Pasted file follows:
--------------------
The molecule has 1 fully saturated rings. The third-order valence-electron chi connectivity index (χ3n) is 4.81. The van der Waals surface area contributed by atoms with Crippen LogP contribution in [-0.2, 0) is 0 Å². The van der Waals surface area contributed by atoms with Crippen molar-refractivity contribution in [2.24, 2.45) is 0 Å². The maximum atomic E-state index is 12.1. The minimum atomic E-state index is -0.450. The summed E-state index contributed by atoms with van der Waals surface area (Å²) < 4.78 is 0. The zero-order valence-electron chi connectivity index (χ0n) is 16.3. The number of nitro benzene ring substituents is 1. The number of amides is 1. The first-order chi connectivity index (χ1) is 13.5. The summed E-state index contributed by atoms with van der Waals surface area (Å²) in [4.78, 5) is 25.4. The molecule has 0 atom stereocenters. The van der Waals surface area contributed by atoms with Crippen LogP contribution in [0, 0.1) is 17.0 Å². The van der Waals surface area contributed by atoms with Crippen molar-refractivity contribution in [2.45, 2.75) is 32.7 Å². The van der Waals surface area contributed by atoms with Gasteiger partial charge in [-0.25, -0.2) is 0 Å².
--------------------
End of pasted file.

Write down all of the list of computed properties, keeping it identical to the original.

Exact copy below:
The molecule has 1 fully saturated rings. The third-order valence-electron chi connectivity index (χ3n) is 4.81. The van der Waals surface area contributed by atoms with Crippen LogP contribution in [-0.2, 0) is 0 Å². The van der Waals surface area contributed by atoms with Crippen molar-refractivity contribution in [2.24, 2.45) is 0 Å². The maximum atomic E-state index is 12.1. The minimum atomic E-state index is -0.450. The summed E-state index contributed by atoms with van der Waals surface area (Å²) < 4.78 is 0. The zero-order valence-electron chi connectivity index (χ0n) is 16.3. The number of nitro benzene ring substituents is 1. The number of amides is 1. The first-order chi connectivity index (χ1) is 13.5. The summed E-state index contributed by atoms with van der Waals surface area (Å²) in [4.78, 5) is 25.4. The molecule has 0 atom stereocenters. The van der Waals surface area contributed by atoms with Crippen LogP contribution in [0, 0.1) is 17.0 Å². The van der Waals surface area contributed by atoms with Crippen molar-refractivity contribution in [2.45, 2.75) is 32.7 Å². The van der Waals surface area contributed by atoms with Gasteiger partial charge in [-0.25, -0.2) is 0 Å².